Binge eating disorder and substance abuse have many symptoms in common, including the feeling of having no control over the cravings for food or drugs, the secrecy and deception maintained around eating or substance use, and an extreme amount of focus on obtaining and eating foods or using the substance. Binge eating disorder is not addiction in itself, but research from Current Drug Abuse Reviews demonstrates parallels between binge eating disorder and addiction that may explain why a significant percentage of people who struggle with binge eating also have a substance use disorder.

There are a few different subtypes of anorexia, including:

  • Restricting eating only
  • Restricting and binge eating only
  • Restricting and purging only
  • Lifetime anorexia along with the binge-purge behaviors of bulimia

Substance abuse seems to differ across these types, according to a study from the International Journal of Eating Disorders. The highest prevalence of substance abuse in combination with anorexia seems to occur in those who have the binge-purge subtype, and those who report purging behaviors are more likely to abuse drugs or alcohol than those who do not purge.

Alternately, people who abuse methamphetamines, like crystal meth, are likely to develop a physical profile resembling that of people with anorexia, according to a study from the Journal of Toxicological Sciences. Crystal meth and other stimulants are sometimes drugs of abuse for people who are trying to restrict food intake, because these substances often cause a decrease in appetite.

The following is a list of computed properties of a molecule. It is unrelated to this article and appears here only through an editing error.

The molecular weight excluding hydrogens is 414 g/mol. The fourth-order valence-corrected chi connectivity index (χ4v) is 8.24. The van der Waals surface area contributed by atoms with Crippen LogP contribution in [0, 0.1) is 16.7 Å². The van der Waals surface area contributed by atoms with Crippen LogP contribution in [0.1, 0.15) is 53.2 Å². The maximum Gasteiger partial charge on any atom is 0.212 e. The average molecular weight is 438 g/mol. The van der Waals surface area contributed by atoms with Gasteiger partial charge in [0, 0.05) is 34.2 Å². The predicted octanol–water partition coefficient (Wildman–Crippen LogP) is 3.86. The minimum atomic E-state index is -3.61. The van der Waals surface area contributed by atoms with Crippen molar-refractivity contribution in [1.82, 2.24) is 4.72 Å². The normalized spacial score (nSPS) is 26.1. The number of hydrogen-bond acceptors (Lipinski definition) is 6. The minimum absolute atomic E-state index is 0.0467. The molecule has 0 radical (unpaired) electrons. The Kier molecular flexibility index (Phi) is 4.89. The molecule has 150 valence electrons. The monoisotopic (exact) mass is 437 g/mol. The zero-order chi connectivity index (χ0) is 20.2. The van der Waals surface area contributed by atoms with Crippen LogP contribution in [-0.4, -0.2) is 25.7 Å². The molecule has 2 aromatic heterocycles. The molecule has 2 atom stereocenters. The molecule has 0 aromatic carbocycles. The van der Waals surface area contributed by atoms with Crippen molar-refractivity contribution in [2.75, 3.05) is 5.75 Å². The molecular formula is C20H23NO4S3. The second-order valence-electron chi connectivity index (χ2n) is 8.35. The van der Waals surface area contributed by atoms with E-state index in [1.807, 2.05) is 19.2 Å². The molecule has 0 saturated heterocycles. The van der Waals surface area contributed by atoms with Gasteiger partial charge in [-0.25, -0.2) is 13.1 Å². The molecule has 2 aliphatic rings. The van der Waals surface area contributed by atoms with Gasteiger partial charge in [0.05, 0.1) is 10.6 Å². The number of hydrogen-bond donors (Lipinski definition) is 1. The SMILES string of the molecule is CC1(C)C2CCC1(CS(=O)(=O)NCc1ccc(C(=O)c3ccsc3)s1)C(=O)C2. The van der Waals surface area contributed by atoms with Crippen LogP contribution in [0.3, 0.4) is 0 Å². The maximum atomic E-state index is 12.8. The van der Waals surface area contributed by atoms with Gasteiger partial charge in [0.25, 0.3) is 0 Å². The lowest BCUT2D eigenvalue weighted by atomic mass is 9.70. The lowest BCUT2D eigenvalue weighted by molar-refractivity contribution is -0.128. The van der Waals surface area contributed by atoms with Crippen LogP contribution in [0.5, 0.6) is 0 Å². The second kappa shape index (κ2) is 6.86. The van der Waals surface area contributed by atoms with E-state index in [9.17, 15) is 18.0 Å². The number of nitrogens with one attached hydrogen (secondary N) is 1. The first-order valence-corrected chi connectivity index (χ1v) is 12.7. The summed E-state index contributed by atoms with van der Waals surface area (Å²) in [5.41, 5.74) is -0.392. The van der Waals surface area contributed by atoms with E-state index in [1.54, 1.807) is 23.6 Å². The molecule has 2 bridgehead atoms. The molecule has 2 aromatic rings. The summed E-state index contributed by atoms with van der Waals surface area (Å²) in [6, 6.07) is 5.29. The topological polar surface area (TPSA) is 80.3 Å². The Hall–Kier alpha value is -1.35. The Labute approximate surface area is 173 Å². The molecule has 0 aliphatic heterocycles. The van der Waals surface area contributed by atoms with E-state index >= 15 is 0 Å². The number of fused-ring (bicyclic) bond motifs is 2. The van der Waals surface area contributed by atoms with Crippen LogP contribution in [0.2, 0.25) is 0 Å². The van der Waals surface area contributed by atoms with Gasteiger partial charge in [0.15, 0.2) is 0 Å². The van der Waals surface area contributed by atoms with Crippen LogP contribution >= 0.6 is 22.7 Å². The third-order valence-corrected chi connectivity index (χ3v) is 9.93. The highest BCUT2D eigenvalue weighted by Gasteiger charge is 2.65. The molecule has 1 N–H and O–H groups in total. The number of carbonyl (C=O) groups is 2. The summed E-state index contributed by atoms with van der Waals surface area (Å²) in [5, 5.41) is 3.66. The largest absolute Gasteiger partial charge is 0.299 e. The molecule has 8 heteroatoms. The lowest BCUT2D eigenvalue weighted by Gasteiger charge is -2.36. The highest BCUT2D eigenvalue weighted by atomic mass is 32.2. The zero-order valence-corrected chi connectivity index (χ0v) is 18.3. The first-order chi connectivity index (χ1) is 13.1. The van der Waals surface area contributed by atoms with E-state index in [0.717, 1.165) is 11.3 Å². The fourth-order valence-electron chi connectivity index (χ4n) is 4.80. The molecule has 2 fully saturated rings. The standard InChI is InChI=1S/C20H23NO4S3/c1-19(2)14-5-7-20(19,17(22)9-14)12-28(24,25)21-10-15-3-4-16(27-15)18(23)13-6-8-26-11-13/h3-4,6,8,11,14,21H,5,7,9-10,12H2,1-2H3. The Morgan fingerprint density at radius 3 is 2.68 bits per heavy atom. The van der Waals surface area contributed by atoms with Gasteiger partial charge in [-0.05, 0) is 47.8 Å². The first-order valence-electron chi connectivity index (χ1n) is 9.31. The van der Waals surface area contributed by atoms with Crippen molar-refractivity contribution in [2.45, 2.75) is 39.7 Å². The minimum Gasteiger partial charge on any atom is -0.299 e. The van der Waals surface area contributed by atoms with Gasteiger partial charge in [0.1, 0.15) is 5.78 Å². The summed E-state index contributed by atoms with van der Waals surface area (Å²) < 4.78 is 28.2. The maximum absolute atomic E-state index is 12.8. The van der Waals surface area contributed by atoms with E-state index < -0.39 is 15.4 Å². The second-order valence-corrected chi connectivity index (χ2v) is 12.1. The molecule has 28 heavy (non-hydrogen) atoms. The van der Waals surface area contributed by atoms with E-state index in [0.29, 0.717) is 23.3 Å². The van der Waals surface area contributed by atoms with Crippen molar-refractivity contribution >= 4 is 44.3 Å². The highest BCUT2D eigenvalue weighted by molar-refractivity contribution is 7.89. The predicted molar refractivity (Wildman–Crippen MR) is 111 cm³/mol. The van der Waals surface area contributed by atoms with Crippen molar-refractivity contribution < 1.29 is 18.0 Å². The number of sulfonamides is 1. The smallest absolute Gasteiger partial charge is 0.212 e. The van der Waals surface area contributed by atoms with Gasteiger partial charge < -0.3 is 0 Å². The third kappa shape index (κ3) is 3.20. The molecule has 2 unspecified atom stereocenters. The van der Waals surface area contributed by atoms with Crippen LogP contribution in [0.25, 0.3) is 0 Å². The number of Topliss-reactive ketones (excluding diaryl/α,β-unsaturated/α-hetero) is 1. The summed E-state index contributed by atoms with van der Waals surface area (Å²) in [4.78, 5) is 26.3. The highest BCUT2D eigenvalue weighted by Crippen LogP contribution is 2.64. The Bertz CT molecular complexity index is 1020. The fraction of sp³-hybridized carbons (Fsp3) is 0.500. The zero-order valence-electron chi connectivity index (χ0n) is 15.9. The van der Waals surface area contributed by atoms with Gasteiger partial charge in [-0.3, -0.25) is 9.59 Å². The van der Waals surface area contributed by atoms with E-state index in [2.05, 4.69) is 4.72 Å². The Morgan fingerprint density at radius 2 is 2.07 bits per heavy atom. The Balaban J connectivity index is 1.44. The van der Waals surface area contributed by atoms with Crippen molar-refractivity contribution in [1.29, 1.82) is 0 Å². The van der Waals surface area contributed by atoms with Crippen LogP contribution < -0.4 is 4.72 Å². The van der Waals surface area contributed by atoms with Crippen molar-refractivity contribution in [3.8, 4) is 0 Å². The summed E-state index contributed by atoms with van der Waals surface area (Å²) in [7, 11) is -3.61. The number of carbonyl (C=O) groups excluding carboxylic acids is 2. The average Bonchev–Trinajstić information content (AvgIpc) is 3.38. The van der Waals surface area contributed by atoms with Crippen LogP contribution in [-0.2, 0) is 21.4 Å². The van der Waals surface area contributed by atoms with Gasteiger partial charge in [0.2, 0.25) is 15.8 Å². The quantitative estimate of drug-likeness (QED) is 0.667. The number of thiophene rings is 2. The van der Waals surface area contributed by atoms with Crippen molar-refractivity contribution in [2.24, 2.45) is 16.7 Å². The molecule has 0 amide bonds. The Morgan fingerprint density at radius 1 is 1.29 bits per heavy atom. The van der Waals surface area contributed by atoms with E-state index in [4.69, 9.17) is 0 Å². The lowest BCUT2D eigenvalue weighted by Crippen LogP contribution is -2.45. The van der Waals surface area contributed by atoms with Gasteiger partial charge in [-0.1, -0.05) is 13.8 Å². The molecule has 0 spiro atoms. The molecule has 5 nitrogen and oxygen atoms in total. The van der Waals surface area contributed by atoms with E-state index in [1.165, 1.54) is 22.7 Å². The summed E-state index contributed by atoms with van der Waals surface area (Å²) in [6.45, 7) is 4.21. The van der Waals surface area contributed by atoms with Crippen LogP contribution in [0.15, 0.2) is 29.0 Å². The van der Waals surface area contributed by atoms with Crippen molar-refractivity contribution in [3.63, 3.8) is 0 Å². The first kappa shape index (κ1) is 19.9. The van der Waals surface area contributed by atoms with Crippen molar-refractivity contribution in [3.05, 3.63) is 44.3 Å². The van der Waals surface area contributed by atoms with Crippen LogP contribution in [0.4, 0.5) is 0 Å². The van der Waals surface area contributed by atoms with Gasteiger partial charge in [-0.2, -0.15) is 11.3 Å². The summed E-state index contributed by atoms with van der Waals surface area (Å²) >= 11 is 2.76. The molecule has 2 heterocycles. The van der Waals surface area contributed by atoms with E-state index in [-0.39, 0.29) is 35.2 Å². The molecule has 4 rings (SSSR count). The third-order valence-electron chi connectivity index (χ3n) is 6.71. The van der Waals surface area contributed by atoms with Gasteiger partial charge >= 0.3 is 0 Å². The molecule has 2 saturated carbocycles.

Many studies, such as this one from European Eating Disorders Review, demonstrate that people struggling with bulimia are more likely than those with other eating disorders to abuse drugs or alcohol. In fact, the study showed that the prevalence of alcohol use among those with bulimia was 80 percent, while more than 50 percent used other substances.

People who struggle with bulimia also tend to use drugs across the spectrum more than those with any other eating disorder type – from sedatives like alcohol and anti-anxiety medications to stimulants like meth and cocaine. This correlation may indicate that a person with bulimia may have neurological or hormonal vulnerabilities in common with those that occur in substance use disorders.

Treating Co-occurring Disorders

a woman with co-occurring disorders visits with her therapist

Because of the deep connections between substance abuse and eating disorders, it is necessary to treat both together in order to create conditions where the person can recover from both conditions. Without treating the eating disorder, it is much more difficult to resolve the issues that contribute to the substance abuse, and vice versa. Many of the therapies that are shown to help people recover from substance abuse are also helpful for treating eating disorders.

This is verified through research from Eating Disorders, Addictions and Substance Use Disorders, which concludes that integrated treatment that begins with the more acute of the two disorders but takes all elements into account during treatment is more likely to have positive outcomes. Facilities that specialize in treating co-occurring disorders are most likely to be able to meet these needs with research-based treatments like Cognitive Behavioral Therapy that can help individuals to recover from eating disorders and substance abuse.